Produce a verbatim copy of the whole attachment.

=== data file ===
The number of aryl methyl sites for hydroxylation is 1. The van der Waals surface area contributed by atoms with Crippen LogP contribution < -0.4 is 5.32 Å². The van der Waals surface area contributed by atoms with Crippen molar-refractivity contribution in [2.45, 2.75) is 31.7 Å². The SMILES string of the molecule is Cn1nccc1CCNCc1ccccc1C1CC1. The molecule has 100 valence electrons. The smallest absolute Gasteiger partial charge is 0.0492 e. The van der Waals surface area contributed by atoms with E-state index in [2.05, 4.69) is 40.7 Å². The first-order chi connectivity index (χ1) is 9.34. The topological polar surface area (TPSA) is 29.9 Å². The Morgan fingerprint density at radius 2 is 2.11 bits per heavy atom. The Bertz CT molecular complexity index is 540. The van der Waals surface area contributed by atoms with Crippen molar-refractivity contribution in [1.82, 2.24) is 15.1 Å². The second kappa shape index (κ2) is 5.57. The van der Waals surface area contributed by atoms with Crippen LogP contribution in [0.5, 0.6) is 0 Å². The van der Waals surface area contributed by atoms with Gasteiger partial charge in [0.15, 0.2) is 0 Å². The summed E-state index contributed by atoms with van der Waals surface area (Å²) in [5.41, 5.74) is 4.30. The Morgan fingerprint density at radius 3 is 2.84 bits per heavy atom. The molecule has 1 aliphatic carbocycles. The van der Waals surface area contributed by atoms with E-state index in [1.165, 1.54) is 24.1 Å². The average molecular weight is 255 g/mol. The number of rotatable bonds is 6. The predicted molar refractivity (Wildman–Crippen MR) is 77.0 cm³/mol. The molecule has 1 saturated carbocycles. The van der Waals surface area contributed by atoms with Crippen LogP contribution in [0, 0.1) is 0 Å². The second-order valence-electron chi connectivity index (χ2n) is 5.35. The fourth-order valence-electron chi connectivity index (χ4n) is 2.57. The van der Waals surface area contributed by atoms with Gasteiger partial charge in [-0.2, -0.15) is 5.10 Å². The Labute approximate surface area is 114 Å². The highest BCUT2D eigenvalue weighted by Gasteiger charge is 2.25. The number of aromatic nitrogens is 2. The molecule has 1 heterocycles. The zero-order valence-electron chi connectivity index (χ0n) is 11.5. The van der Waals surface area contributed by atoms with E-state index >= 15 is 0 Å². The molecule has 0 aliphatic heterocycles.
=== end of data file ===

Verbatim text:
The number of aryl methyl sites for hydroxylation is 1. The van der Waals surface area contributed by atoms with Crippen LogP contribution < -0.4 is 5.32 Å². The van der Waals surface area contributed by atoms with Crippen molar-refractivity contribution in [2.45, 2.75) is 31.7 Å². The SMILES string of the molecule is Cn1nccc1CCNCc1ccccc1C1CC1. The molecule has 100 valence electrons. The smallest absolute Gasteiger partial charge is 0.0492 e. The van der Waals surface area contributed by atoms with E-state index in [2.05, 4.69) is 40.7 Å². The first-order chi connectivity index (χ1) is 9.34. The topological polar surface area (TPSA) is 29.9 Å². The Morgan fingerprint density at radius 2 is 2.11 bits per heavy atom. The Bertz CT molecular complexity index is 540. The van der Waals surface area contributed by atoms with Crippen molar-refractivity contribution in [1.82, 2.24) is 15.1 Å². The second kappa shape index (κ2) is 5.57. The van der Waals surface area contributed by atoms with Crippen LogP contribution in [0.5, 0.6) is 0 Å². The van der Waals surface area contributed by atoms with Gasteiger partial charge in [0.15, 0.2) is 0 Å². The summed E-state index contributed by atoms with van der Waals surface area (Å²) in [5.41, 5.74) is 4.30. The Morgan fingerprint density at radius 3 is 2.84 bits per heavy atom. The molecule has 1 aliphatic carbocycles. The van der Waals surface area contributed by atoms with E-state index in [1.165, 1.54) is 24.1 Å². The average molecular weight is 255 g/mol. The number of rotatable bonds is 6. The predicted molar refractivity (Wildman–Crippen MR) is 77.0 cm³/mol. The molecule has 1 saturated carbocycles. The van der Waals surface area contributed by atoms with Crippen LogP contribution in [0, 0.1) is 0 Å². The second-order valence-electron chi connectivity index (χ2n) is 5.35. The fourth-order valence-electron chi connectivity index (χ4n) is 2.57. The van der Waals surface area contributed by atoms with Gasteiger partial charge in [-0.2, -0.15) is 5.10 Å². The Labute approximate surface area is 114 Å². The highest BCUT2D eigenvalue weighted by Gasteiger charge is 2.25. The number of aromatic nitrogens is 2. The molecule has 1 heterocycles. The zero-order valence-electron chi connectivity index (χ0n) is 11.5. The van der Waals surface area contributed by atoms with E-state index >= 15 is 0 Å². The molecule has 0 aliphatic heterocycles.